In addition, the revised Guidance stresses that the AEC test is only one among many tools to assess exclusionary effects and its results should be only one element in a broader assessment including other (unspecified) quantitative and/or qualitative evidence. In other words, the AEC test should not be a “get out of jail free card”, even if its outcome is unfavourable for the Commission’s case.

The EU Courts indeed confirmed that the Commission has no obligation to carry out an AEC test, although it must assess the evidence submitted by the dominant company in this respect.

It remains unclear what other evidence would be considered sufficient to outweigh a robust AEC test submitted by the dominant company.

A lower bar for “anti-competitive foreclosure”

The revised Guidance also lowers the bar on what (the Commission considers) constitutes “anti-competitive foreclosure”. The bar is no longer set at exclusion of competitors linked to the ability of the dominant company to profitably increase prices. Rather, it is sufficient if the dominant company’s conduct adversely impacts an effective competitive structure of the market, allowing it to “negatively influence” the parameters of competition (such as price and innovation) – without the need to show the strategy is profitable.

On this point, the references to the case law appear to be more convincing. The Court indeed does not require potential profitability as a condition for a strategy to be considered anti-competitive, let alone that the company actually profited from the strategy (as long as the strategy is capable of producing anti-competitive effects).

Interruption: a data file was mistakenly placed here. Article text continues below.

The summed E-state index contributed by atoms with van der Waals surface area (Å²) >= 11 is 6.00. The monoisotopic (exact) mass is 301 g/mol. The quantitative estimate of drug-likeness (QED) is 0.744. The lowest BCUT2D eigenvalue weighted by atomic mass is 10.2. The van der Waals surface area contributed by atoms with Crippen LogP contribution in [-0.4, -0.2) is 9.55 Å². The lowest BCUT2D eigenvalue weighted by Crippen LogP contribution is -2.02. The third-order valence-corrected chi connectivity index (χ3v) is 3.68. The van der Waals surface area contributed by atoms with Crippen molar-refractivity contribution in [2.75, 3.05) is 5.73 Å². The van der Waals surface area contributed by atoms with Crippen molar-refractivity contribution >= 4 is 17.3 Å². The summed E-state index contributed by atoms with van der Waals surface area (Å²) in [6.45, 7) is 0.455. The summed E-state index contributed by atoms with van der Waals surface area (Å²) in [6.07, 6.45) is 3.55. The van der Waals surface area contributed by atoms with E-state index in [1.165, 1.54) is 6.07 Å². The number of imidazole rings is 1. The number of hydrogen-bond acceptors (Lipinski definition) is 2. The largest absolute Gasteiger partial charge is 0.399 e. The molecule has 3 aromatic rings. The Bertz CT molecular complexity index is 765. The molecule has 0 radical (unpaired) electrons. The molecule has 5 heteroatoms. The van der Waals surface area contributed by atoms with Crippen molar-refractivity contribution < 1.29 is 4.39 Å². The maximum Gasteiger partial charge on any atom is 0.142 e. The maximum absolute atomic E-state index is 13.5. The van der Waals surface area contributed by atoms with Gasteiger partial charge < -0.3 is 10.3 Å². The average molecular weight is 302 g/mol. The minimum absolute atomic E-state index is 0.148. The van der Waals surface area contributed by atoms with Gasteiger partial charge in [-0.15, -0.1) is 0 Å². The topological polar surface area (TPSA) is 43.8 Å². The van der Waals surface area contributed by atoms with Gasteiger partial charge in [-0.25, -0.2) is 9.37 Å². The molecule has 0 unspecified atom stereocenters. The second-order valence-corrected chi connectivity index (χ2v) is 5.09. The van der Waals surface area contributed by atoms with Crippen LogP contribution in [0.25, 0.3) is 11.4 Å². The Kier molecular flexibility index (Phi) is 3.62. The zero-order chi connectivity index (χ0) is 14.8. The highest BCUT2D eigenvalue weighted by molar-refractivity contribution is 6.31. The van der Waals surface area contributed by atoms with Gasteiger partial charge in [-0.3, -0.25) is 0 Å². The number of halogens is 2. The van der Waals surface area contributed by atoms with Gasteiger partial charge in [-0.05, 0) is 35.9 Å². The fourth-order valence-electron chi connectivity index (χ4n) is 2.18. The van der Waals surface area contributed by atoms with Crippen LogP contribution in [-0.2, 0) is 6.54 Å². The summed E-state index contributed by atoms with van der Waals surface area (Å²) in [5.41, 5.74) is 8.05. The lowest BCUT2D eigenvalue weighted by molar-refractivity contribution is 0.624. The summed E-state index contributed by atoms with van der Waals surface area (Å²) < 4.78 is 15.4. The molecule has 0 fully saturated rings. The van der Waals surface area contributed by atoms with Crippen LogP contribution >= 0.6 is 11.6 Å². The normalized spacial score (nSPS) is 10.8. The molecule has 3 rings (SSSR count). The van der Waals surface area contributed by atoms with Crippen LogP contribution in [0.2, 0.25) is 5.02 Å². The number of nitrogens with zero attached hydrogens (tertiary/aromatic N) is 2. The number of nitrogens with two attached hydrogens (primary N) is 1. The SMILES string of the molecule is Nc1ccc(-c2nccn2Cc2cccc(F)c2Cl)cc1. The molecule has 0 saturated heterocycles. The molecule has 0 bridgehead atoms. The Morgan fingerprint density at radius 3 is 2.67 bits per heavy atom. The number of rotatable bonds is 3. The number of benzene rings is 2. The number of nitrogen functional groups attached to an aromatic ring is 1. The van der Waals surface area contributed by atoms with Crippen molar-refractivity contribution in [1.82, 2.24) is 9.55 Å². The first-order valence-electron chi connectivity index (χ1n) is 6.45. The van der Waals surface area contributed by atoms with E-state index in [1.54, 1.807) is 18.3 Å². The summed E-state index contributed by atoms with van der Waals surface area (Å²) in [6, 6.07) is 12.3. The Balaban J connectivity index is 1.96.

Nevertheless, if a company is able to show that the anti-competitive strategy imputed to it by the Commission could not be profitable, should this not be a relevant factor for the legal test?

Other changes

Finally, the revised Guidance also lowers the bar for the Commission to bring cases for two specific types of abuses, namely “constructive” refusal to supply and “margin squeeze” cases.

For these types of abuses, the Guidance no longer provides that the goods/services in question should be indispensable inputs in order for the Commission to intervene – which is indeed supported by the case law. This is in contrast to cases dealing with outright refusals to supply, where this remains a condition for intervention.

A loss of legal certainty?

While the Commission claims that its revisions are aimed at “enhancing transparency on the principles underpinning the Commission’s enforcement action”, they lead to additional uncertainty. In addition to the points raised above, plenty of other questions arise – for example:

  • How will the Commission treat economic evidence (particularly AEC tests) already submitted by companies in the context of an investigation?
  • More importantly, how will the revised Guidance impact companies’ ex-ante self-assessment? How should companies know whether an AEC test is considered appropriate in their market and – where it is – which elements could outweigh its application?
  • Will the new protection of less efficient competitors lead to “efficiency offences”, whereby the exclusion of rivals as a result of them being less efficient risks becoming the dominant company’s responsibility?
  • Will the cumulative effect of these changes make it more difficult for companies accused of abusing a dominant position to defend themselves in the investigation?
  • Will the EU Courts agree with the Commission’s interpretation of its case law, for example on the protection of less efficient competitors?

Certainly, a space to watch.

Interested companies can make submissions in response to the Commission’s call for evidence (until 24 April 2023) and again in mid-2024 when the public consultation on the draft new Guidelines will be opened.

Please contact us or your usual contact in our Antitrust, Competition and Trade team if you would like to discuss this update further. To read more about other antitrust developments, refer also to our Global antitrust in 2023: 10 key themes report.


antitrust, antitrust and competition, investigations and enforcement